There's a bowler and jazz hands and lots of teeth. Franz Ferdinand on the stereo: A clump of guys hovers near a card table where all the alcohol is set up, tipping more booze into their cups after every few sips, all too aware of how little is left to go around. I nudge in, aiming my plastic cup in the center like a busker, get a clatter of ice cubes and a splash of vodka from a sweet-faced guy wearing a Space Invaders T-shirt.

A lethal-looking bottle of green-apple liqueur, the host's ironic download, will soon be our fate unless someone makes a booze run, and that seems unlikely, as everyone clearly believes they made the run last time. I have lost Carmen to her host-beau—they are having an intense discussion in a corner of the kitchen, the two of them hunching their shoulders, their faces toward each other, the shape of a heart.

I think about eating to give myself something to do besides standing in the center of the room, smiling like the new kid in the lunchroom.

But almost everything is gone. Some potato-chip shards sit in the bottom of a giant Tupperware bowl. I am doing my thing, my impulse thing: What if I leap from the theater balcony right now? What if I tongue the homeless man across from me on the subway? He is the kind of guy who carries himself like he gets laid a lot, a guy who likes women, a guy who would actually fuck me properly. I would like to be fucked properly! My dating life seems to rotate around three types of men: The smart-boys fuck like they're composing a piece of math rock: I sound quite slutty, don't I?

Pause while I count how many. Not bad. I've always thought twelve was a solid, reasonable number to end at. James has up to three other food items in his refrigerator.

First Reads

I could make you an olive with mustard. Just one olive, though. It is a line that is only a little funny, but it already has the feel of an inside joke, one that will get funnier with nostalgic repetition. I think: A year from now, we will be walking along the Brooklyn Bridge at sunset and one of us will whisper, "Just one olive, though," and we'll start to laugh.

Then I catch myself. If he knew I was doing a year from now already, he'd run and I'd be obliged to cheer him on.

Mainly, I will admit, I smile because he's gorgeous. Distractingly gorgeous, the kind of looks that make your eyes pinwheel, that make you want to just address the elephant—"You know you're gorgeous, right? I bet dudes hate him: He doesn't act that way, though.

His name is Nick. I love it. It makes him seem nice, and regular, which he is. When he tells me his name, I say, "Now, that's a real name. He makes a series of awful puns. I catch three-fourths of his movie references. Two-thirds, maybe. Note to self: Rent The Sure Thing. It feels nice, after my recent series of nervous, respectful post-feminist men, to be a territory.

He has a great smile, a cat's smile. He should cough out yellow Tweety Bird feathers, the way he smiles at me. I'm a writer, did I mention? He talks to me in his river-wavy Missouri accent; he was born and raised outside of Hannibal, the boyhood home of Mark Twain, the inspiration for Tom Sawyer. He tells me he worked on a steamboat when he was a teenager, dinner and jazz for the tourists. His eyes are mischievous, his lashes are long. I can see what he looked like as a boy.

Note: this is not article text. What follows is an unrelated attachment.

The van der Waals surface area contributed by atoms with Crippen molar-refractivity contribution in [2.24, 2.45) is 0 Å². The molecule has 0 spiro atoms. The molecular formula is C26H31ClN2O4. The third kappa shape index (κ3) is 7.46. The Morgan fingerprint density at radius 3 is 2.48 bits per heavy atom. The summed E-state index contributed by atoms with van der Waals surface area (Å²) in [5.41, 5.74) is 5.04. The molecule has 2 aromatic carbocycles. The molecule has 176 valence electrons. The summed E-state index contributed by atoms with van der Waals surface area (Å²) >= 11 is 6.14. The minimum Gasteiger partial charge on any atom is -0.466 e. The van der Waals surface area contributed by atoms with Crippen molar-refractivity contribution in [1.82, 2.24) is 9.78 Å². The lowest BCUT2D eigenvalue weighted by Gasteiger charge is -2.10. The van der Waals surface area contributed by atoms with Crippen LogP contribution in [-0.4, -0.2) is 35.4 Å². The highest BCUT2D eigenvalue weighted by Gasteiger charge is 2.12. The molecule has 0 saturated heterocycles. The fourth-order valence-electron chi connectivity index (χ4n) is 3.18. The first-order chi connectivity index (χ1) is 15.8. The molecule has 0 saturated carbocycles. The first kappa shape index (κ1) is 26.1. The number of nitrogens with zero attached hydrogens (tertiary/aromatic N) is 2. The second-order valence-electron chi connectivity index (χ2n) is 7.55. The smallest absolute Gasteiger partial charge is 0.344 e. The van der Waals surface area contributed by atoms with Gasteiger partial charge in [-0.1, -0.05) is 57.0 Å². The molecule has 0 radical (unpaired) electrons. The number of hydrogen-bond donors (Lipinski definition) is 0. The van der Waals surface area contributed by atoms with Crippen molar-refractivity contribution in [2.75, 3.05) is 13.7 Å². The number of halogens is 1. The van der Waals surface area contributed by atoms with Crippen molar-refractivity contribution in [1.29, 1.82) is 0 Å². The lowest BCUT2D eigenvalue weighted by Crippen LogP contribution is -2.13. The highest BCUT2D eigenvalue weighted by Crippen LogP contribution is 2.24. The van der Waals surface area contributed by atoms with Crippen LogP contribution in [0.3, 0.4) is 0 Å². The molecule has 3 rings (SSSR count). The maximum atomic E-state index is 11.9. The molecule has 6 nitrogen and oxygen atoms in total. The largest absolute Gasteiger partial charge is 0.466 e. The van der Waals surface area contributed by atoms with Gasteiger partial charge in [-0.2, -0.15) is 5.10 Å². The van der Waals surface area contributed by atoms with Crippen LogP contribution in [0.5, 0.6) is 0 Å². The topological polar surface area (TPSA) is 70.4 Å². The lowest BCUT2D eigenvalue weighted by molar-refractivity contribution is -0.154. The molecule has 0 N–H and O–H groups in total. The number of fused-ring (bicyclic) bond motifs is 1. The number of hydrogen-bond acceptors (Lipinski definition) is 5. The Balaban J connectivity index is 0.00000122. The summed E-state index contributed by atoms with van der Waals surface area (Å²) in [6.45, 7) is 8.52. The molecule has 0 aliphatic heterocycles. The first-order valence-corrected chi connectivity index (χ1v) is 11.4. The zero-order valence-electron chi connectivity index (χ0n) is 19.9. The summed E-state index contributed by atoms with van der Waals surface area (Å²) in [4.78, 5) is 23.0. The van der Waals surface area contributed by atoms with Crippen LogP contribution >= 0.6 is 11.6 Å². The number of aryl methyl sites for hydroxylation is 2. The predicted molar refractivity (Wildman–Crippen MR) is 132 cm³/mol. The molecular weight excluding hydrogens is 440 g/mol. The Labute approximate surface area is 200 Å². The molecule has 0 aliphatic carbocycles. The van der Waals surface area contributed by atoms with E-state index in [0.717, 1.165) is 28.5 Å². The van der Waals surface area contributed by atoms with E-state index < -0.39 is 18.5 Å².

We share a taxi home, the streetlights making dizzy shadows and the car speeding as if we're being chased. It is one a. As we turn the corner, the local bakery is getting its powdered sugar delivered, funneled into the cellar by the barrelful as if it were cement, and we can see nothing but the shadows of the deliverymen in the white, sweet cloud. There was only one customer in the bar, sitting by herself at the far, far end: Now she came alone every Thursday, never much for conversation, just sitting with a beer and a crossword, preserving a ritual.

My sister was at work behind the bar, her hair pulled back in nerdy-girl barrettes, her arms pink as she dipped the beer glasses in and out of hot suds. Go is slender and strange-faced, which is not to say unattractive.

Her features just take a moment to make sense: If this were a period movie, a man would tilt back his fedora, whistle at the sight of her, and say, "Now, there's a helluva broad! Things might not be great, but things would be okay. My twin, Go. I've said this phrase so many times, it has become a reassuring mantra instead of actual words: We were born in the '70s, back when twins were rare, a bit magical: We even have a dash of twin telepathy.

Go is truly the one person in the entire world I am totally myself with. I don't feel the need to explain my actions to her.

I don't clarify, I don't doubt, I don't worry. I don't tell her everything, not anymore, but I tell her more than anyone else, by far. I tell her as much as I can.

We spent nine months back to back, covering each other. It became a lifelong habit. It never mattered to me that she was a girl, strange for a deeply self-conscious kid. What can I say? She was always just cool.

When she caught me staring at the smudged rim, she brought the glass up to her mouth and licked the smudge away, leaving a smear of saliva. She set the mug squarely in front of me. For my dad, a particularly unwanted stranger. This vision could be somewhat true; I can barely stand to admit it.

I huddled over my beer. I needed to sit and drink a beer or three. My nerves were still singing from the morning.

We spent more time in The Bar than we needed to. It had become the childhood clubhouse we never had. Christmas in August. After Mom died, Go moved into our old house, and we slowly relocated our toys, piecemeal, to The Bar: I couldn't remember how you won. Deep Hasbro thought for the day.

Exclusive First Read: 'Gone Girl' By Gillian Flynn

Her left eyelid drooped slightly. It was exactly noon, , and I wondered how long she'd been drinking. She's had a bumpy decade. She was one of the original dot-com phenoms—made crazy money for two years, then took the Internet bubble bath in For act two, she got her degree and joined the gray-suited world of investment banking. I didn't even know she'd left New York until she phoned me from Mom's house: I give up.